On September 25, the department announced a new partnership, called the Global Cultural Initiative, with the Kennedy Center, the American Film Institute, and others to educate Americans and participating nations about other cultures.
The Global Attitudes Project study released in June by the Pew Research Center found favorable opinions of the US have declined since last year in many countries.
Instead of a traditional PR push, the department hopes that artistic stimuli will help cultures understand each other.
'Public diplomacy isn't just the work of government,' said Karen Hughes, undersecretary for public diplomacy and public affairs, in a speech. "Every American who travels abroad or welcomes a foreign visitor can be an ambassador for America."
The Kennedy Center is organizing overseas projects, including one in Pakistan, to showcase US performing artists. The American Film Institute will showcase 20 US and foreign filmmakers at international film festivals and other venues. The National Endowment for the Arts will develop literary exchanges between the US and Pakistan, Russia, and other nations. The National Endowment for the Humanities will organize trips by teachers from various countries to summer seminars in the US.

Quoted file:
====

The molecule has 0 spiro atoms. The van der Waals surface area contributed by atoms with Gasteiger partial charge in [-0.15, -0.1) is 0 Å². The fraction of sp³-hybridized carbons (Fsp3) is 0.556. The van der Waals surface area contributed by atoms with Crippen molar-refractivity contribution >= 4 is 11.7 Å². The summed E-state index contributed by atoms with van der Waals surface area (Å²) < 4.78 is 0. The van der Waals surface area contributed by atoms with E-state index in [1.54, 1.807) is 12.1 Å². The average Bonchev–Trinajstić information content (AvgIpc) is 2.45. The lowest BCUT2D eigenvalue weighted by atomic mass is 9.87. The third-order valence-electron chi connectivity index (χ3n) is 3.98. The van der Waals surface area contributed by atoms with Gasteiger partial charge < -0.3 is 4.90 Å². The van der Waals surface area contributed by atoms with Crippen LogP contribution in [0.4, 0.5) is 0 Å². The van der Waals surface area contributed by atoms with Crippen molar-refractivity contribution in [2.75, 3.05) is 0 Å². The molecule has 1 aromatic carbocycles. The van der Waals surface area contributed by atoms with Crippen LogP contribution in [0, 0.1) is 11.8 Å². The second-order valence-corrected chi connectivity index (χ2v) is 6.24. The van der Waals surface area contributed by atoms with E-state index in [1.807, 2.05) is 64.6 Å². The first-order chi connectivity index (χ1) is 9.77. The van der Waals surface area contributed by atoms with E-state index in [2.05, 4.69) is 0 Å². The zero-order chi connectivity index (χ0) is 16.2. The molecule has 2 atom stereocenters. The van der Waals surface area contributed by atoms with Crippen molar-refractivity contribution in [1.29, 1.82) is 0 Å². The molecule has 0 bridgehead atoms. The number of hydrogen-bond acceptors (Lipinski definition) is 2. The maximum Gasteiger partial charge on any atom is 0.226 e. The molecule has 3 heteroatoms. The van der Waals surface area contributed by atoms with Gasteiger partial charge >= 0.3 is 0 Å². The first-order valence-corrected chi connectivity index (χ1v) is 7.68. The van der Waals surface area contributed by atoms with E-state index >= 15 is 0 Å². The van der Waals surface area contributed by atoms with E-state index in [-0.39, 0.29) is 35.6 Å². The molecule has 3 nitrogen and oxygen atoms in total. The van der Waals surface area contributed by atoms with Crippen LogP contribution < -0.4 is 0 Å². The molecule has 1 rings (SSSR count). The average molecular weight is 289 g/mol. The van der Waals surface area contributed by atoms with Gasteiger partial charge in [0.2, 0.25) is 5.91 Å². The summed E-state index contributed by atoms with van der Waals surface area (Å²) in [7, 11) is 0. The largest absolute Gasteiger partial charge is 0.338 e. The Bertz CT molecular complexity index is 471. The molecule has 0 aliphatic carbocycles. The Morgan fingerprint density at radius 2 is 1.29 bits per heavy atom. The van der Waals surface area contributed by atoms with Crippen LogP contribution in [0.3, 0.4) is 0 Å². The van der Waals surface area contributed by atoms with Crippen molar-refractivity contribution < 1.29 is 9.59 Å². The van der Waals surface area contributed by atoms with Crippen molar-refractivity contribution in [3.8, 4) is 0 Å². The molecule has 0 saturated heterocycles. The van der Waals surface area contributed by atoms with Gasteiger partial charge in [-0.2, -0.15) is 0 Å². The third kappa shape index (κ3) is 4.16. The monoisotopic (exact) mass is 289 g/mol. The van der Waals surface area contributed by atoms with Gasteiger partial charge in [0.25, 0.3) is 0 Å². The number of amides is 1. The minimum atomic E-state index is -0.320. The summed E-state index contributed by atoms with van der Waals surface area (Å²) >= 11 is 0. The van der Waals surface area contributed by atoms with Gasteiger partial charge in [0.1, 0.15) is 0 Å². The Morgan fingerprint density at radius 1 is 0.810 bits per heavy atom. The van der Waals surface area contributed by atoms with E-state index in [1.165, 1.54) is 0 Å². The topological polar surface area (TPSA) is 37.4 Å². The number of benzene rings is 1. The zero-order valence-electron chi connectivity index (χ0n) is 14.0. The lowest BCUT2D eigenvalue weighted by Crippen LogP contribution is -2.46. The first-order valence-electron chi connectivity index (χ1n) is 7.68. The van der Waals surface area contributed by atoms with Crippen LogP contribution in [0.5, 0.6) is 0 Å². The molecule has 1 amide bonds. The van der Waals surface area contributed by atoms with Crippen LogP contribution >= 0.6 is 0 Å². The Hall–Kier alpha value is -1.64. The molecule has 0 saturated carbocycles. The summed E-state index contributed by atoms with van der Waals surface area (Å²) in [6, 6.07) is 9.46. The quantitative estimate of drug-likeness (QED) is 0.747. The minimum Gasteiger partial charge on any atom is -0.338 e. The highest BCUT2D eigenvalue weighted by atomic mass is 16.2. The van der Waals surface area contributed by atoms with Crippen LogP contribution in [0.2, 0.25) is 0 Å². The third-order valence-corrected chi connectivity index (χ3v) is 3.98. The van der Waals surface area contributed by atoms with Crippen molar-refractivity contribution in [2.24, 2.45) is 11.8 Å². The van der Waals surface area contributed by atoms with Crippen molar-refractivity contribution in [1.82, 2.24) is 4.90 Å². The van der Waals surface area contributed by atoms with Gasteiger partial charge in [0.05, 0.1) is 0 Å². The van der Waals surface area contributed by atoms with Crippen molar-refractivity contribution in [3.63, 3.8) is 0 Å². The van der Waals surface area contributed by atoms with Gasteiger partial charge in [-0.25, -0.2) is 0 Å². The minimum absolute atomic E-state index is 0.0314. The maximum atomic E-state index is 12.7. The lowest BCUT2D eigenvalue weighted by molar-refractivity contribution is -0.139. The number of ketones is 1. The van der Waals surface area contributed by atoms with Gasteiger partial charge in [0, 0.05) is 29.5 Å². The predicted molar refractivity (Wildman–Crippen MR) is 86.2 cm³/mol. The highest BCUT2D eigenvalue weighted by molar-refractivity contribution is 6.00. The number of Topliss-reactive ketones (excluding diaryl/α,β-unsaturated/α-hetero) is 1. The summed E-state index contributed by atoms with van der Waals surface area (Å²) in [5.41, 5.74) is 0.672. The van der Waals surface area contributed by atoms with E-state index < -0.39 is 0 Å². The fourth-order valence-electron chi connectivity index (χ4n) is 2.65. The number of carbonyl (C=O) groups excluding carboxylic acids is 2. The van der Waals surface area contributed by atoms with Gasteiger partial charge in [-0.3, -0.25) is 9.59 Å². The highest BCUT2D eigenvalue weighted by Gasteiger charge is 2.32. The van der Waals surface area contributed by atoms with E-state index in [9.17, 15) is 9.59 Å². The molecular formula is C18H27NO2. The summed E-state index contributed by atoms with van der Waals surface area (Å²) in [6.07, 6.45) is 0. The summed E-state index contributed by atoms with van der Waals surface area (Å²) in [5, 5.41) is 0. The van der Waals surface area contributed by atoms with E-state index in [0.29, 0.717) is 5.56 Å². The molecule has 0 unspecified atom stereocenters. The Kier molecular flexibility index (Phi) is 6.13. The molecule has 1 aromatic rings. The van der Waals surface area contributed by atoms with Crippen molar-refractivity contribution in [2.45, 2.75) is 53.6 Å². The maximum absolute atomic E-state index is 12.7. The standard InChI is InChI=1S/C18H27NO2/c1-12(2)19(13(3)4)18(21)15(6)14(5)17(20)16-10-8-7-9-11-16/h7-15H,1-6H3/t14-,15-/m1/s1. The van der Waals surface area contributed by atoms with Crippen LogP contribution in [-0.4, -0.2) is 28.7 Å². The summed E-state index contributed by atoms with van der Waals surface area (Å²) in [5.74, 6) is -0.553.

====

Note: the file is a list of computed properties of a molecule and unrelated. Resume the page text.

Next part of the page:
The State Department's Bureau of Educational and Cultural Affairs is overseeing the new effort. A spokesperson said that federal funding for cultural exchange programs may have tripled since 2001, to about $4.5 million for 2006, but partnering with private organizations greatly stretches the US' presence overseas.
'Public diplomacy can't just be the job of the government; you [must] have partners,' said the spokesperson, who wished to remain anonymous.